Knock At The Cabin Review: M. Night Shyamalan's Disturbing Thriller Is A Return To Form

I never gave up on M. Night Shyamalan. The filmmaker broke out in a huge way with "The Sixth Sense," a ghost story with a whopper of a twist and a film that instantly solidified Shyamalan as an up-and-coming director to watch. Then a curious thing happened. As Shyamalan kept making movies, audience opinion began to shift. People seemingly grew tired of his "What a twist!" endings. And, to be fair, he made some stinkers along the way. But I remained in his corner. I liked too much of what he was doing to fully quit, even when most audiences had long since walked away. 

Shyamalan began something of a comeback with "The Visit," his found footage flick that asked, "Aren't old people scary?" Financing his films himself, the director roared back to life, following "The Visit" up with "Split" (good), "Glass" (not very good), and "Old" (weird and kind of goofy but also a lot of fun). Now, with his latest, "Knock at the Cabin," Shyamalan is back to remind us he still has what it takes to deliver the goods. 

While I've enjoyed most of his recent output, "Knock at the Cabin" feels like a real return to form for Shyamalan, and closest in tone and camera movement to his earlier, more successful work. While the film's script — adapted from "The Cabin at the End of the World" by Paul G. Tremblay and credited to Shyamalan, Steve Desmond and Michael Sherman — is often only half-baked, asking questions it has no real intention of investigating, the filmmaking is definitively fluent and assured. It's as if Shyamalan is taking every trick in the book he's learned and employing them here with strong results. Shyamalan and cinematographer Jarin Blaschke create shots that have cameras attached to people being pummelled; woods that seem to be breathing and shifting; a series of disturbing images; and a wealth of Jonathan Demme-like close-ups in which characters gaze directly into the camera as if they were addressing the audience. It culminates in Shyamalan's most visually assured film and another reminder that he's still one heck of a filmmaker.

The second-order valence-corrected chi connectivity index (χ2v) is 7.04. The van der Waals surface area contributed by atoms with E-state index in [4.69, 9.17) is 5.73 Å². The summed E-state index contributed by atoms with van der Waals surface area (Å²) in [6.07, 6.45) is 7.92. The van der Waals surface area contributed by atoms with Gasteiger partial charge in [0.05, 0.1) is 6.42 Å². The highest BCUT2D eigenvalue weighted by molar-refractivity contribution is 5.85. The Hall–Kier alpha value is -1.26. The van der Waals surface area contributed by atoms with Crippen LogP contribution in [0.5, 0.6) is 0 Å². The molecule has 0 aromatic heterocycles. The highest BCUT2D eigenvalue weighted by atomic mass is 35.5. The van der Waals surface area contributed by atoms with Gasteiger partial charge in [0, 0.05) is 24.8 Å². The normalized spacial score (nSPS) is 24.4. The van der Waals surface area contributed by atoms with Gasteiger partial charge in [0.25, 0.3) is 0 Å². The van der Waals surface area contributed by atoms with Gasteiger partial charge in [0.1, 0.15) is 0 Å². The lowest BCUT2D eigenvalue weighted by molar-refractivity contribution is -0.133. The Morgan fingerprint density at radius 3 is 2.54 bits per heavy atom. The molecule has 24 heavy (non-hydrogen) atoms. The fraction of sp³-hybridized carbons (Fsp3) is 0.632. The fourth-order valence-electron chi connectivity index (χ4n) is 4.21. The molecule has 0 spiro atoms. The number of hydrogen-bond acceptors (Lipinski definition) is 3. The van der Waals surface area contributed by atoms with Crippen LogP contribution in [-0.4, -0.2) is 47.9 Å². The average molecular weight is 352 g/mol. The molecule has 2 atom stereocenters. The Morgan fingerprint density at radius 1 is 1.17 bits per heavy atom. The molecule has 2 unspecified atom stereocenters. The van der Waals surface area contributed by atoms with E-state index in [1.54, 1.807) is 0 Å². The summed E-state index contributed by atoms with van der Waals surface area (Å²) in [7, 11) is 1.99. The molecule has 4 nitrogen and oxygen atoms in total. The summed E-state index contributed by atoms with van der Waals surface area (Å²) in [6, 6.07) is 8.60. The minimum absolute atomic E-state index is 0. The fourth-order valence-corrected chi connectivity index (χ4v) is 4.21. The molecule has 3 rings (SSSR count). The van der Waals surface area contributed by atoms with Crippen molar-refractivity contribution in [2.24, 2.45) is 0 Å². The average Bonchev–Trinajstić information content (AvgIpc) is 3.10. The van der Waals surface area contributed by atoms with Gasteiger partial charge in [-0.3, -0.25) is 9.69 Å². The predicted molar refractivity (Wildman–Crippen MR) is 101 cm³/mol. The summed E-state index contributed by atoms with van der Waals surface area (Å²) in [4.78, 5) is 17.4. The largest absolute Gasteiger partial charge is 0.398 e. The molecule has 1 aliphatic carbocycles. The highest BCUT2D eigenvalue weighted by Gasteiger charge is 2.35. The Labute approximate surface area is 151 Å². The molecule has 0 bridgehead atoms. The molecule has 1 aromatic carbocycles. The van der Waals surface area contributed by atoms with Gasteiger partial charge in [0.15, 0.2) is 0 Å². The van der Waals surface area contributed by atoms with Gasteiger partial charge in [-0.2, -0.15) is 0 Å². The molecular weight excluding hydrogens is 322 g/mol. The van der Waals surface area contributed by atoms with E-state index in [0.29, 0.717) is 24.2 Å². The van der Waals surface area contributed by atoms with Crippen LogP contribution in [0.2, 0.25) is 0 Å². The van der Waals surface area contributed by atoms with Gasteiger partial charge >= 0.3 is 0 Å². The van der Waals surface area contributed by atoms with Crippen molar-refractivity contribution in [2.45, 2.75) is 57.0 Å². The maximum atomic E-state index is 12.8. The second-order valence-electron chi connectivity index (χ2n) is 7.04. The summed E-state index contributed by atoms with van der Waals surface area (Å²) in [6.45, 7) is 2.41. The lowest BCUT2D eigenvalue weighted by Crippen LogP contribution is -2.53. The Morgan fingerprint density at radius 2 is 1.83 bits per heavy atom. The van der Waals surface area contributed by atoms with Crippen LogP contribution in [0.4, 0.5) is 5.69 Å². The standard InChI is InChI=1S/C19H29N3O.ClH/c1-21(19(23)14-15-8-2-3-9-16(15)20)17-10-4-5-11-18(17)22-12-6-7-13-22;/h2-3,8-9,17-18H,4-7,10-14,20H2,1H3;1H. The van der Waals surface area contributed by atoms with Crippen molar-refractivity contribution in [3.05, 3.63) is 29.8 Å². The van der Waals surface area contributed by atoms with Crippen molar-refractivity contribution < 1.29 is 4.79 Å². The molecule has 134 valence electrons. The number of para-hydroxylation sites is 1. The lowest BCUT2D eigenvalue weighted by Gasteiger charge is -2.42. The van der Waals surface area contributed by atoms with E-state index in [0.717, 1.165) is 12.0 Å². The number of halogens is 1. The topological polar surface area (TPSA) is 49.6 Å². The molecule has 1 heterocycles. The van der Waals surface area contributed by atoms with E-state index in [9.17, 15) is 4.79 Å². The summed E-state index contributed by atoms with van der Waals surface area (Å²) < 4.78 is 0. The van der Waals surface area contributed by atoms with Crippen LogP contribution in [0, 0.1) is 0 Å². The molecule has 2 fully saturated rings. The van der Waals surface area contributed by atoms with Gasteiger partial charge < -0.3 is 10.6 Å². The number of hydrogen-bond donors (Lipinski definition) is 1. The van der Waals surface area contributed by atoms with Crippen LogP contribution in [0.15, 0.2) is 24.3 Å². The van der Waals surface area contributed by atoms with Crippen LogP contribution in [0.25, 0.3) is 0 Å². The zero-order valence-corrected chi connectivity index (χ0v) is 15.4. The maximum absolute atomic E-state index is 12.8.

A terrible choice

Somewhere in the woods of Pennsylvania, couple Eric (Jonathan Groff) and Andrew (Ben Aldridge) are vacationing in a remote cabin with their daughter Wen (Kristen Cui). When we first meet Wen, she's out catching grasshoppers. Out of the woods comes a hulking figure — a heavily tattooed man named Leonard, played by Dave Bautista. Bautista has quickly become one of the most interesting wrestlers-turned-actors. He could've easily gone the route of Dwayne "The Rock" Johnson and stuck to cookie-cutter action roles. Instead, Bautista has pushed himself, often playing against type. Here, his massive frame betrays a gentle side — he's almost heartbreakingly kind and sweet when he first meets Wen. But there's a sadness lurking under Leonard's exterior, and as three more people start coming out of the woods holding strange, makeshift weapons, he apologizes to the little girl for what he has to do.